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By Kris Chacko, Director, Property Tax | April 14, 2021

Preparing for California Personal Property Tax Audits

Every 4 years, the Assessor’s Office comes knocking at the door to schedule their mandatory personal property tax audit. Unless a waiver is filed with the respective County, the next audit cycle will cover tax years 2018 through 2021, with the deadline for completion by June 2022. The assessor is mandated to perform his audit every four years to verify that companies are reporting all their personal property. During this audit, the auditors are to verify costs reported and verify the Fair Market Value of the personal property. A painful or smooth audit is greatly dependent on how the taxpayer prepares.

 

5 things to know before your personal property audit begins

1)

One should begin the process with a review of the prior audit. If an issue of supplies, fixtures or trade level has come up in prior audits, it will come up again. The taxpayer should be prepared to address the issue from the onset.

2)

Reconcile the General Ledger (GL) to the Fixed Asset Detail (FAD) to the Business Property Statement (form 571-L). The auditors begin with the GL. They tie the GL to the FAD and then tie that to the reporting on the 571-L. If a reconciliation was not already completed during the original filing, a new reconciliation should be prepared. One should account for any unreported assets and provide justification for it not being reported (i.e. software, repairs, etc.). Experience has shown that if the reporting reconciles to the GL the auditor will not be inclined to ask further questions.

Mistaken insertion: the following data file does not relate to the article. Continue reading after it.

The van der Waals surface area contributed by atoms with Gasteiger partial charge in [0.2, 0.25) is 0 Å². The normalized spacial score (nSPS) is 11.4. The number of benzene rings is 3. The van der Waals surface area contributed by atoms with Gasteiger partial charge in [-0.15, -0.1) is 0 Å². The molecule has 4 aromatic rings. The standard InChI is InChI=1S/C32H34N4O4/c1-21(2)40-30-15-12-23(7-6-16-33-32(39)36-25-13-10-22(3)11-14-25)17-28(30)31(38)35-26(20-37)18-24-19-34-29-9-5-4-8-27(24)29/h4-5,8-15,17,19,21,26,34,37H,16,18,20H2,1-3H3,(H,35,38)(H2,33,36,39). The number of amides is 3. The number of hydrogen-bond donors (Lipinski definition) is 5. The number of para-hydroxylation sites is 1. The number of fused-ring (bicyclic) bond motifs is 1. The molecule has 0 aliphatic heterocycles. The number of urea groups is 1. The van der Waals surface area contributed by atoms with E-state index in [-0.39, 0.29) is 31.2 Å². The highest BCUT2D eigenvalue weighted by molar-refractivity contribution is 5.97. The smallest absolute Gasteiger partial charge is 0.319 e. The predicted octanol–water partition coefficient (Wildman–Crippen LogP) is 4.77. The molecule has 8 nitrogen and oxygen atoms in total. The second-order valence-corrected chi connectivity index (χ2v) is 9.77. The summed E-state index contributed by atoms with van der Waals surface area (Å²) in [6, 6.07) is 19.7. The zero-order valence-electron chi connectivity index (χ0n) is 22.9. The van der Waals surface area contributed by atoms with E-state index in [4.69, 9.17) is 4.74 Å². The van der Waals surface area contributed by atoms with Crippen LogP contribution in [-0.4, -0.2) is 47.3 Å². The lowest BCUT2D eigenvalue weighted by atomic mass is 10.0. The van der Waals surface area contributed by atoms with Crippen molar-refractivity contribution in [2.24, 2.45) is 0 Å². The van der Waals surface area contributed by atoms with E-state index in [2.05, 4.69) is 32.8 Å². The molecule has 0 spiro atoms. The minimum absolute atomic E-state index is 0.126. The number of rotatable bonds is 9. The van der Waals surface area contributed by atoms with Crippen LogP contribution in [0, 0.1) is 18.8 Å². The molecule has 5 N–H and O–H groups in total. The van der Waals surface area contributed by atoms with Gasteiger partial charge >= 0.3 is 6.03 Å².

3)

Know your rights. The auditor will provide a Summary of Audit. The taxpayer is allowed to respond in writing to this audit and this response will become part of the audit.

4)

The audit can result in no change, an offset, an increased assessment, or a reduced assessment. If escapes are to be issued, a “Notice of Proposed Escape Assessment” will be sent. The taxpayer has 10 days to respond to this notice. Once the 10 days have lapsed, a “Notice of Enrollment” is issued. Depending on the county, this notice starts the 60 day window to file a tax appeal. A tax bill will follow. Regardless of your issue with the assessment, the tax bill must be paid to avoid interest and penalties.

5)

In the appeal of an escape assessment, the burden of proof is on the assessor, a distinct advantage for the taxpayer in a tax appeal hearing.

 

The key to surviving the audit is the anticipation & avoidance of conflict. By providing the auditor with a clear path, it addresses both.

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